Books to Keep You Warm
A fresh start, a time to regroup and reflect – January is always a month of potential. As a store, we were closed January 6th and 7th for our annual refresh, inventory, and training. Reflecting on the end of 2019, we couldn't be happier to report that we received Giving Tree donations to provide holiday gifts for 296 local children and to fund 15 Giving Tree First Libraries this past holiday season.
These programs and their success would be impossible without your support and generosity, so thank YOU!
January, however, can also be a cold and gray time of year. Luckily, books have the power to warm us up and add some vibrancy to our lives! This newsletter has some great reading and activity recommendations to do just that. What books do you lean on to get through the winter? We love to hear so please let us know!
Audrie: Audrie has been a bookseller at Eight Cousins for about two years and is an avid Young Adult and True Crime reader. When asked about a book that she turns to as a comfort read, Audrie recommends Kingdom of Ash by Sarah J. Maas. Audrie has been reading the series since the first installment, Throne of Glass, came out in 2012 and she raves that Kingdom of Ash is "one of those books I can read over and over again . . . this one is one of my favorites because it has all of my favorite characters!" For more of Audrie's reading recommendations, take a look here.
What We're Recommending . . .
I have always been a mystery reader. I remember early on reading the Freddie the Detective books, then graduating to Nancy Drew. I could happily spend a Saturday consuming one of Nancy’s adventures; I traded my copies with friends and even had some of the old Nancy Drew books my mother had saved from her childhood.
This “guilty pleasure” has followed me into adulthood – although I’m not the least bit guilty about enjoying a well-written mystery. I tend to shy away from police procedurals, however I follow the dark Scandinavians as well as authors such as Martin Walker and his character Bruno, the only police presence in a French village. One of our customers recommended Donna Leon to me, cautioning that it’s best to follow her mysteries in the order they were written as the characters age and change over the course of the series.
So I decided to plunge right in – and I’m so glad I did. Leon’s beautifully written mysteries are my go-to reading when I want an escape. Her main character, Commissario Guido Brunetti (described in an article in The Guardian as "cultured, shrewd, honest and fit"), is a policeman in Venice who is happily married with two children. Leon has said that she wanted her main character to be someone she would like, and indeed Guido is extremely likable. His aristocratic wife Paola is a good, Italian cook – the descriptions of their meals make me want to try my hand at some basic recipes. Both Guido and Paolo are avid readers, she a fan of Henry James while he navigates toward ancient Greeks and Romans.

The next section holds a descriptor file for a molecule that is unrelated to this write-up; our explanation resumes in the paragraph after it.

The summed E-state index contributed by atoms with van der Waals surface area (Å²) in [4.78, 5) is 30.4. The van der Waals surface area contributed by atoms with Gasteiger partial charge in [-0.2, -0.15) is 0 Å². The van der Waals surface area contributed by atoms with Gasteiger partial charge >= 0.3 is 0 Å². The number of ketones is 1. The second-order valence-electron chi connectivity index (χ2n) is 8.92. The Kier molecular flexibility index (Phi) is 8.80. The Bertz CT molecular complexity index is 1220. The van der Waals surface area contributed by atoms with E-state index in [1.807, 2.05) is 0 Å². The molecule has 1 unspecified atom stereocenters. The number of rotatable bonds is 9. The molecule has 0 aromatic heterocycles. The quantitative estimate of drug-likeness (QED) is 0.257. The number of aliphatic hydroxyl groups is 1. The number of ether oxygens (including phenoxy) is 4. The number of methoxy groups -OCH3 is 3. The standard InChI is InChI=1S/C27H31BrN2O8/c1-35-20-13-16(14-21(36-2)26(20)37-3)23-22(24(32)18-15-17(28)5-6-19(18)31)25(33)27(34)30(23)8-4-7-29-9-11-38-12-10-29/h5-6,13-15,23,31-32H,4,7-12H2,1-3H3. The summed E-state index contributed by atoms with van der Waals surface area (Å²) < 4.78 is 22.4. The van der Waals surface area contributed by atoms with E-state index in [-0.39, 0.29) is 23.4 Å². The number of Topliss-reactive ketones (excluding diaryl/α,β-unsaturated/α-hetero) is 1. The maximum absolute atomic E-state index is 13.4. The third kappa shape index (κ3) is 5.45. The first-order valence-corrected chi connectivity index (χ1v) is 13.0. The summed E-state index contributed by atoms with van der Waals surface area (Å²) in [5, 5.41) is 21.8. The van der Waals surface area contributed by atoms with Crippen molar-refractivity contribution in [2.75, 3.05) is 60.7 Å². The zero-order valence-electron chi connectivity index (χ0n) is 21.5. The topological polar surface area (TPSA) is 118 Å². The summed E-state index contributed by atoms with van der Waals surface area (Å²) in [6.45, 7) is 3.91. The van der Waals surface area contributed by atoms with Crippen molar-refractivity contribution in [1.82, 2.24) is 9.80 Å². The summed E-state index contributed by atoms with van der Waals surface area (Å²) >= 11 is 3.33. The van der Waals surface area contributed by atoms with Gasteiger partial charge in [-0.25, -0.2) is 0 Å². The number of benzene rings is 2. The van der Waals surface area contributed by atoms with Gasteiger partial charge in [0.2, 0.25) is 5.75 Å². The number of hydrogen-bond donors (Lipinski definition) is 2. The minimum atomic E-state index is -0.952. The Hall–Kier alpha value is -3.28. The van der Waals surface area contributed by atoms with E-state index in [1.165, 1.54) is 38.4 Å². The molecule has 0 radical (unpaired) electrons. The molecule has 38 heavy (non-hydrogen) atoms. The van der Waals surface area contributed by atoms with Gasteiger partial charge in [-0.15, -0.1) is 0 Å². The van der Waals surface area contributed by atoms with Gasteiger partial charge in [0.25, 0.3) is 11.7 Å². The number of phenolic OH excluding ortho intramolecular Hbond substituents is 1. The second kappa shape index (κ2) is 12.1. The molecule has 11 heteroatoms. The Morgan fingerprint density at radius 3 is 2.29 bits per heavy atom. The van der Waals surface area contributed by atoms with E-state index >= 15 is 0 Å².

Sitting comfortably at home, I am able to travel the canals of Venice with Guido, learning about the city’s history, art, and culture. What a pleasure and a diversion from daily life! I wholeheartedly recommend Donna Leon’s series, not only to mystery readers but to armchair travelers. Start with Death at La Fenice where Brunetti solves the mysterious death of the opera house's conductor.
In Children's Books
Debut author Janae Marks is a spectacular new voice in middle grade fiction. Her first novel From the Desk of Zoe Washington is a fun, fresh story about family, friends, and baking. On Zoe's 12th birthday, she receives a card from her father. Unsure why he's writing her now after all these years of silence, Zoe begins a tentative correspondence. Her dad, Marcus, claims to have been imprisoned for a crime he did not commit. And he hasn't been silent. He's been reaching out to Zoe for years. Zoe starts to do her own investigation, talking to her grandmother, reading about racial injustice and the prison system. With the help of her former friend – if they can sort out that mix-up! – Zoe is determined to uncover the truth all while working on the next best cupcake recipe for a junior chef contest. Readers will fall in love with Zoe and her whole family. One reader from one of our local school book clubs even wrote in a review that From the Desk of Zoe Washington "may have the potential for being the Next Big Thing."
In line with our Books Build Conversations theme for the year, From the Desk of Zoe Washington includes some great conversation starters. Talk about family secrets. Share your favorite hobbies and passions. Read Bryan Stevenson's Just Mercy – there is a young reader's edition for middle schoolers! Talk about friendships and misunderstandings. Talk about the lengths families will go to protect each other. Talk about the discipline of writing your first novel. Ask everyone at dinner to share stories, book ideas, film plots, poems, plays, etc. they’ve ever considered writing.
Big Lies in a Small Town begins with Morgan Christopher, a character in jail for a DUI accident in 2018, being visited by two women who have a plan for her release and, hopefully, her rehabilitation. A mediocre art student before the accident, Morgan has been named in a deceased artist’s will to restore a 1940's WPA mural and hang it in a new gallery. Why was Morgan chosen? She knows the artist’s work but had never met him before his death. The book alternates between 1940, when Anna Dale was painting the mural, and 2018, when Morgan is trying to start a new life with this daunting task. I greatly enjoyed reading about these characters and the stories of the two artists.
Puzzle season is in full swing. Visit us to use our new puzzle table!
January forecast: A wintery mix of fun things . . . puzzles, games, activities, and soft buddies for cozy cuddles.
Colorful crafts for gray days!